Scottsdale Healthcare steps up cancer services
02/23/2012 | Arizona Republic | Ken Alltucker

Scottsdale Healthcare has bolstered its cancer-care offerings with a new bone-marrow transplant program that will serve patients receiving treatment for aggressive blood cancers. The new program at the Virginia G. Piper Cancer Center at Scottsdale Shea Medical Center will cater to patients who are battling blood cancers such as myeloma, leukemia and lymphoma. The program is staffed by two physicians who are bone-marrow transplant specialists and a team of nearly 40 support staff, including nurses, care coordinators, social workers, administrators and others.

ACA hands out $184k in grants to early-stage companies
02/21/2012 | Phoenix Business Journal Patrick O’Grady and Lynn Ducey

The Arizona Commerce Authority has given out grants totaling more than $184,000 to 25 Arizona companies, with the funds designed to spur the development of their products. The Fast Grants, ranging from $5,000 to $7,500, are designed as seed investment for firms for specific tasks, such as marketing plans or technology reviews.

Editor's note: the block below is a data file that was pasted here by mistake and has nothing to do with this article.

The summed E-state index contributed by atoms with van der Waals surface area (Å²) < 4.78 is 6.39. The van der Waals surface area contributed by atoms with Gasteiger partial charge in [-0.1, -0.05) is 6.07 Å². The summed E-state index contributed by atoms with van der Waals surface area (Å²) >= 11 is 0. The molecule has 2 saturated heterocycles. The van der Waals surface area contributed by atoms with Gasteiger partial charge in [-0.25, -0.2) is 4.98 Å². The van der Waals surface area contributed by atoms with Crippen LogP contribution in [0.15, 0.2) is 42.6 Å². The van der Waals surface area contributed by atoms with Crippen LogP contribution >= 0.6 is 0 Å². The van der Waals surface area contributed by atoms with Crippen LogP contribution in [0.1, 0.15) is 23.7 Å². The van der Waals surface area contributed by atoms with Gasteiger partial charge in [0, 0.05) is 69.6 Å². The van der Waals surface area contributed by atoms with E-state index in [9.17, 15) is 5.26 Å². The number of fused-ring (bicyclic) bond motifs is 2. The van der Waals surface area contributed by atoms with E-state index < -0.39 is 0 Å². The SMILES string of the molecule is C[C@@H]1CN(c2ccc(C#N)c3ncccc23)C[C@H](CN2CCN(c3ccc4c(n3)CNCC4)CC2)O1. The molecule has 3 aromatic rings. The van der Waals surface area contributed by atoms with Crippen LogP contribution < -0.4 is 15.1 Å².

ASU Polytechnic develops algae fuel source
02/21/2012 | East Valley Tribune | Mike Sakal

Under a warm and sunny sky – the right conditions for algae to reproduce and thrive – more than 100 people, including Gov. Jan Brewer, Mesa Mayor Scott Smith and Dan Simon, president of Gilbert-based Heliae Technologies, attended Tuesday’s dedication of Polytechnic’s expanded AzCati center under the university’s Light and Energy Department.

How Using Antibiotics In Animal Feed Creates Superbugs
02/19/2012 | National Public Radio | Richard Knox

Many livestock groups say there’s no evidence that antibiotics in livestock feed have caused a human health problem, but researchers beg to differ. A study in the journal mBio, published by the American Society for Microbiology, shows how an antibiotic-susceptible Staph germ passed from humans into pigs, where it became resistant to the antibiotics tetracycline and methicillin. And then the antibiotic-resistant Staph learned to jump back into humans. “It’s like watching the birth of a superbug,” says Lance Price of the Translational Genomics Research Institute, or TGen, in Flagstaff, Arizona.

Hart in as President
02/19/2012 | Arizona Daily Wildcat | Eliza Molk